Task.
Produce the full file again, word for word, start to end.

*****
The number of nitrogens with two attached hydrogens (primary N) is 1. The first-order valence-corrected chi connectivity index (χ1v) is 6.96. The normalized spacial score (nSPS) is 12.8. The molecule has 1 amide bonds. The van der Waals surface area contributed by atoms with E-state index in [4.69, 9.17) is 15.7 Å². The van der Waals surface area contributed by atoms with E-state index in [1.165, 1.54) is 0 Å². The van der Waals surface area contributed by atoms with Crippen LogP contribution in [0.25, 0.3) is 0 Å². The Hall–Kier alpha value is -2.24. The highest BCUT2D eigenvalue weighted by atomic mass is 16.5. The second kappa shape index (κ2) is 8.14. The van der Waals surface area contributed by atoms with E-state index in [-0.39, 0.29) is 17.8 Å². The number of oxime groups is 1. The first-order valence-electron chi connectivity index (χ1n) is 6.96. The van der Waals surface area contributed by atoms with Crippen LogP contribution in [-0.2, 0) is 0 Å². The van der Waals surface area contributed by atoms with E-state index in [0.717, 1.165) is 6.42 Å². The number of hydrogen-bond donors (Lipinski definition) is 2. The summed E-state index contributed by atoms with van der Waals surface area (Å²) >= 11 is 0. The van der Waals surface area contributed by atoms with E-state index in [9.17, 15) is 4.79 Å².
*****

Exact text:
The number of nitrogens with two attached hydrogens (primary N) is 1. The first-order valence-corrected chi connectivity index (χ1v) is 6.96. The normalized spacial score (nSPS) is 12.8. The molecule has 1 amide bonds. The van der Waals surface area contributed by atoms with E-state index in [4.69, 9.17) is 15.7 Å². The van der Waals surface area contributed by atoms with E-state index in [1.165, 1.54) is 0 Å². The van der Waals surface area contributed by atoms with Crippen LogP contribution in [0.25, 0.3) is 0 Å². The Hall–Kier alpha value is -2.24. The highest BCUT2D eigenvalue weighted by atomic mass is 16.5. The second kappa shape index (κ2) is 8.14. The van der Waals surface area contributed by atoms with E-state index in [-0.39, 0.29) is 17.8 Å². The number of oxime groups is 1. The first-order valence-electron chi connectivity index (χ1n) is 6.96. The van der Waals surface area contributed by atoms with Crippen LogP contribution in [-0.2, 0) is 0 Å². The van der Waals surface area contributed by atoms with E-state index in [0.717, 1.165) is 6.42 Å². The number of hydrogen-bond donors (Lipinski definition) is 2. The summed E-state index contributed by atoms with van der Waals surface area (Å²) >= 11 is 0. The van der Waals surface area contributed by atoms with E-state index in [9.17, 15) is 4.79 Å².